Print Fact SheetChirothrips molestus

Distinguishing features

Female fully winged. Body, antennae and legs brown, tarsi paler, fore wings light brown. Antennae 8-segmented; segment II asymmetric with prolonged external margin but apex without a seta-like sensorium; segments III–IV each with bluntly pointed simple sense cone. Head small, prolonged in front of eyes; 3 pairs of ocellar setae present, pair III anterolateral to fore ocellus (pairs I and II sometimes duplicated); maxillary palps 3-segmented. Pronotum trapezoidal, 2 pairs of prominent posteroangular setae. Metanotum reticulate, sculpture forming arches around posterior midpoint; median setae not at anterior margin, sub-equal in length to lateral pair; campaniform sensilla present. Fore wings pointed; first vein distal half with 2 setae, second vein with 4–6 setae. Abdominal tergites with transverse sculpture lines medially but no craspedum, margin variable, with slender pointed teeth or minute tubercles; ovipositor robust with prominent teeth. Posterior margin of sternites II–V with minute tubercles; setal pair S1 on VII arising well in front of margin.
Male with minute wing lobe; head without ocelli; sternites III–IV (or even III–VIII) with circular pore plate

Related species

Currently there are 42 species worldwide placed in the genus Chirothrips. In contrast, zur Strassen (1960) treated the genus in a broad sense, with a key to 50 species, whereas Bhatti (1990b) placed several of the species into six new genera, and the generic classification was further reviewed by Nakahara & Foottit (2012). From Europe, zur Strassen (2003) recognised 14 species of Chirothrips, of which five have been taken in Britain. C. molestus differs from manicatus in lacking a seta-like sensorium at the extreme apex of antennal segment II, and the tergal posteromarginal craspeda are more weakly developed.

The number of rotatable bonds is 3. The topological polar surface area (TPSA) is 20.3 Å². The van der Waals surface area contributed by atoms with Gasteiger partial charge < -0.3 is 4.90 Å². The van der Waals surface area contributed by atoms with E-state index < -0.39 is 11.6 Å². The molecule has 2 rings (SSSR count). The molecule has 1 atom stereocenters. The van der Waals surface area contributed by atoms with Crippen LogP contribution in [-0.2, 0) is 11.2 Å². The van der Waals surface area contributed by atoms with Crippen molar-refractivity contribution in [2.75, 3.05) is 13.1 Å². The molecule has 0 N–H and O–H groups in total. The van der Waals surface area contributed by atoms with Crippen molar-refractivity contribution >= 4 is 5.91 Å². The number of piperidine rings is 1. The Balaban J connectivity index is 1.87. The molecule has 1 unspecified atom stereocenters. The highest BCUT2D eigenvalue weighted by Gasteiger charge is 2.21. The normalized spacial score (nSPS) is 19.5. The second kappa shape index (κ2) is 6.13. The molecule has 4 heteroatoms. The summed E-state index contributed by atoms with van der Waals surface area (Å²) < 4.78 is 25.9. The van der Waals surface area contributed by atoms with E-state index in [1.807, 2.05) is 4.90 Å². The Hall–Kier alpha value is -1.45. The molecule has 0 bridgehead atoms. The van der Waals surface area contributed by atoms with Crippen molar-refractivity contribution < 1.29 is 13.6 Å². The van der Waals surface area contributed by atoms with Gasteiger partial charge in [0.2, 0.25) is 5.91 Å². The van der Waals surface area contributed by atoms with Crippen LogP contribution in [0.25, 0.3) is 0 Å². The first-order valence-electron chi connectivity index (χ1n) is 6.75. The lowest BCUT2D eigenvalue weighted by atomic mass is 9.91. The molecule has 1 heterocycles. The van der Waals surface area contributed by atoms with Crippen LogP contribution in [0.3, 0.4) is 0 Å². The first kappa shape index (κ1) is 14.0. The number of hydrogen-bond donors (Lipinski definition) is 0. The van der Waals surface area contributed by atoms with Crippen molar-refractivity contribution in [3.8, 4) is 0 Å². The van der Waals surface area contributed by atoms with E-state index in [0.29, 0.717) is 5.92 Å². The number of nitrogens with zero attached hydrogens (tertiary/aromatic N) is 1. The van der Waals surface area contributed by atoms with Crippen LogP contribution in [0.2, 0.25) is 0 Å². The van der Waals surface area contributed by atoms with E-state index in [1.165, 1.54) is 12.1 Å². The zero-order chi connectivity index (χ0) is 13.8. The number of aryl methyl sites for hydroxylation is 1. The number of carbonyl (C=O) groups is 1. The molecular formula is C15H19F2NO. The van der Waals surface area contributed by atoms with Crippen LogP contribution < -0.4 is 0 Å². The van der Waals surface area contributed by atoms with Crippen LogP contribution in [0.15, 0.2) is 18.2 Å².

Biological data

Each larva feeds and pupates within a single flower of its host plant, and these include Poaceae in several genera, particularly Agropyron (Minaei & Mound, 2010).

Distribution data

Recorded once in Britain, a single female swept from grass near Maidstone, Kent, in 1960 (Mound et al., 1976). Widespread, although not common, across the Palaearctic south east to Iran (zur Strassen, 2003).

Family name


Species name

Chirothrips molestus Priesner

Original name and synonyms

Chirothrips molestus Priesner, 1926: 142


Bhatti JS (1990b) On some genera related to Chirothrips (Insecta: Terebrantia: Thripidae). Zoology (Journal of Pure and Applied Zoology) 2 (4): 193–200.

Minaei K & Mound LA (2010) Grass-flower thrips of the genus Chirothrips (Thysanoptera: Thripidae), with a key to species from Iran. Zootaxa 2411: 33–43.

Mound LA, Morison GD, Pitkin BR & Palmer JM (1976) Thysanoptera. Handbooks for the Identification of British Insects 1 (11): 1–79.

Nakahara S & Foottit RG (2012) Review of Chirothrips and related genera (Thysanoptera: Thripidae) of the Americas, with descriptions of one new genus and four new species. Zootaxa 3251: 1–29.

zur Strassen R (1960) Key to and catalogue of the known species of Chirothrips Haliday, 1836 (Thysanoptera: Thripidae). Journal of the Entomological Society of South Africa 23 (1): 144–176.

zur Strassen R (2003) Die terebranten Thysanopteren Europas und des Mittelmeer-Gebietes. Die Tierwelt Deutschlands 74: 1–271.